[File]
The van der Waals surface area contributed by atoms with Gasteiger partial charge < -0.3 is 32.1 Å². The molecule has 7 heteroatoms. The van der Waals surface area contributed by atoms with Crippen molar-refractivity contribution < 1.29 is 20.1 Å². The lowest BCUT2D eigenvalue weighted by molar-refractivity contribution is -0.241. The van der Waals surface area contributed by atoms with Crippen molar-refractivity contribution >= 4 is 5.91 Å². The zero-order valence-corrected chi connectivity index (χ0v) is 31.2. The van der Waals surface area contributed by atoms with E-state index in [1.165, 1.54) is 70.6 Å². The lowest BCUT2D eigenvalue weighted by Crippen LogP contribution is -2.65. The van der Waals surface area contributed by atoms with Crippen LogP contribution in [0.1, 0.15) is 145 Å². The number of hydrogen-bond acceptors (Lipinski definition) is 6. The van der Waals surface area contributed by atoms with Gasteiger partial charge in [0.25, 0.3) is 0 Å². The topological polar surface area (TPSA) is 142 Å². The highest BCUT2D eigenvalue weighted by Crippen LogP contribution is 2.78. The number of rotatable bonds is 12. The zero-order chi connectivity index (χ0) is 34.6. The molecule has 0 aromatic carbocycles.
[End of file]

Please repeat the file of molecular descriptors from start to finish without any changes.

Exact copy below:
The van der Waals surface area contributed by atoms with Gasteiger partial charge < -0.3 is 32.1 Å². The molecule has 7 heteroatoms. The van der Waals surface area contributed by atoms with Crippen molar-refractivity contribution < 1.29 is 20.1 Å². The lowest BCUT2D eigenvalue weighted by molar-refractivity contribution is -0.241. The van der Waals surface area contributed by atoms with Crippen molar-refractivity contribution >= 4 is 5.91 Å². The zero-order valence-corrected chi connectivity index (χ0v) is 31.2. The van der Waals surface area contributed by atoms with E-state index in [1.165, 1.54) is 70.6 Å². The lowest BCUT2D eigenvalue weighted by Crippen LogP contribution is -2.65. The van der Waals surface area contributed by atoms with Crippen LogP contribution in [0.1, 0.15) is 145 Å². The number of hydrogen-bond acceptors (Lipinski definition) is 6. The van der Waals surface area contributed by atoms with Gasteiger partial charge in [0.25, 0.3) is 0 Å². The topological polar surface area (TPSA) is 142 Å². The highest BCUT2D eigenvalue weighted by Crippen LogP contribution is 2.78. The number of rotatable bonds is 12. The zero-order chi connectivity index (χ0) is 34.6. The molecule has 0 aromatic carbocycles.